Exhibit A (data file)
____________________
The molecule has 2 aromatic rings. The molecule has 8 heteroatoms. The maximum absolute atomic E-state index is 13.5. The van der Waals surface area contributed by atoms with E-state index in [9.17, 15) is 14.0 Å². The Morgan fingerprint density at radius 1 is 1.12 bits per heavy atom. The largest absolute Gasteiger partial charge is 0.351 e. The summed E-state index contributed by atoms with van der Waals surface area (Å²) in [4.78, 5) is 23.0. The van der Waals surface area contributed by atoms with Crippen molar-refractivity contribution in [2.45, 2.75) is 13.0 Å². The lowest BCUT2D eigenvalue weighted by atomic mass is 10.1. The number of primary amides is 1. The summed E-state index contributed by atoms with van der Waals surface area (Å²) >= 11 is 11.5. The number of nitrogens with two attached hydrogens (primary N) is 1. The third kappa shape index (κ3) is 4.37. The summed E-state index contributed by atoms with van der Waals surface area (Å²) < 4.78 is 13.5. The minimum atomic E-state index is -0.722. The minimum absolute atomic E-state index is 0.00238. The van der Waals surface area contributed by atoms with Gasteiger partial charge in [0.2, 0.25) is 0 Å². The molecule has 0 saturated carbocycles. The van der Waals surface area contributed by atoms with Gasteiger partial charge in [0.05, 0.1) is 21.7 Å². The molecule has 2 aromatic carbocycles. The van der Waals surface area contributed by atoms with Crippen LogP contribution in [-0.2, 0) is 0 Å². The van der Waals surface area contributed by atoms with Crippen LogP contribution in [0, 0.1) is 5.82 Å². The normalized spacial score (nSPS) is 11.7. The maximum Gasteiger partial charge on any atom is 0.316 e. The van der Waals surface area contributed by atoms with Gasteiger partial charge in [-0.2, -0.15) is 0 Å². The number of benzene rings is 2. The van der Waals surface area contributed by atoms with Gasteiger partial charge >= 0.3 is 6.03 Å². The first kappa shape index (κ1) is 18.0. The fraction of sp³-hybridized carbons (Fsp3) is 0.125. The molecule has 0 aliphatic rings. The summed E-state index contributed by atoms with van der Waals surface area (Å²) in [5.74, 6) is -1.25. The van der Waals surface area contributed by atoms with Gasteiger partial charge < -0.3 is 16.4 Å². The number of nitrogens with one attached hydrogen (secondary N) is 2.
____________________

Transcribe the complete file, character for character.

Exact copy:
The molecule has 2 aromatic rings. The molecule has 8 heteroatoms. The maximum absolute atomic E-state index is 13.5. The van der Waals surface area contributed by atoms with E-state index in [9.17, 15) is 14.0 Å². The Morgan fingerprint density at radius 1 is 1.12 bits per heavy atom. The largest absolute Gasteiger partial charge is 0.351 e. The summed E-state index contributed by atoms with van der Waals surface area (Å²) in [4.78, 5) is 23.0. The van der Waals surface area contributed by atoms with Crippen molar-refractivity contribution in [2.45, 2.75) is 13.0 Å². The lowest BCUT2D eigenvalue weighted by atomic mass is 10.1. The number of primary amides is 1. The summed E-state index contributed by atoms with van der Waals surface area (Å²) >= 11 is 11.5. The number of nitrogens with two attached hydrogens (primary N) is 1. The third kappa shape index (κ3) is 4.37. The summed E-state index contributed by atoms with van der Waals surface area (Å²) < 4.78 is 13.5. The minimum atomic E-state index is -0.722. The minimum absolute atomic E-state index is 0.00238. The van der Waals surface area contributed by atoms with Gasteiger partial charge in [0.2, 0.25) is 0 Å². The molecule has 0 saturated carbocycles. The van der Waals surface area contributed by atoms with Gasteiger partial charge in [0.05, 0.1) is 21.7 Å². The molecule has 2 aromatic carbocycles. The van der Waals surface area contributed by atoms with Crippen LogP contribution in [-0.2, 0) is 0 Å². The van der Waals surface area contributed by atoms with Crippen LogP contribution in [0, 0.1) is 5.82 Å². The normalized spacial score (nSPS) is 11.7. The maximum Gasteiger partial charge on any atom is 0.316 e. The van der Waals surface area contributed by atoms with Gasteiger partial charge in [-0.2, -0.15) is 0 Å². The number of benzene rings is 2. The van der Waals surface area contributed by atoms with Gasteiger partial charge >= 0.3 is 6.03 Å². The first kappa shape index (κ1) is 18.0. The fraction of sp³-hybridized carbons (Fsp3) is 0.125. The molecule has 0 aliphatic rings. The summed E-state index contributed by atoms with van der Waals surface area (Å²) in [5.74, 6) is -1.25. The van der Waals surface area contributed by atoms with Gasteiger partial charge < -0.3 is 16.4 Å². The number of nitrogens with one attached hydrogen (secondary N) is 2.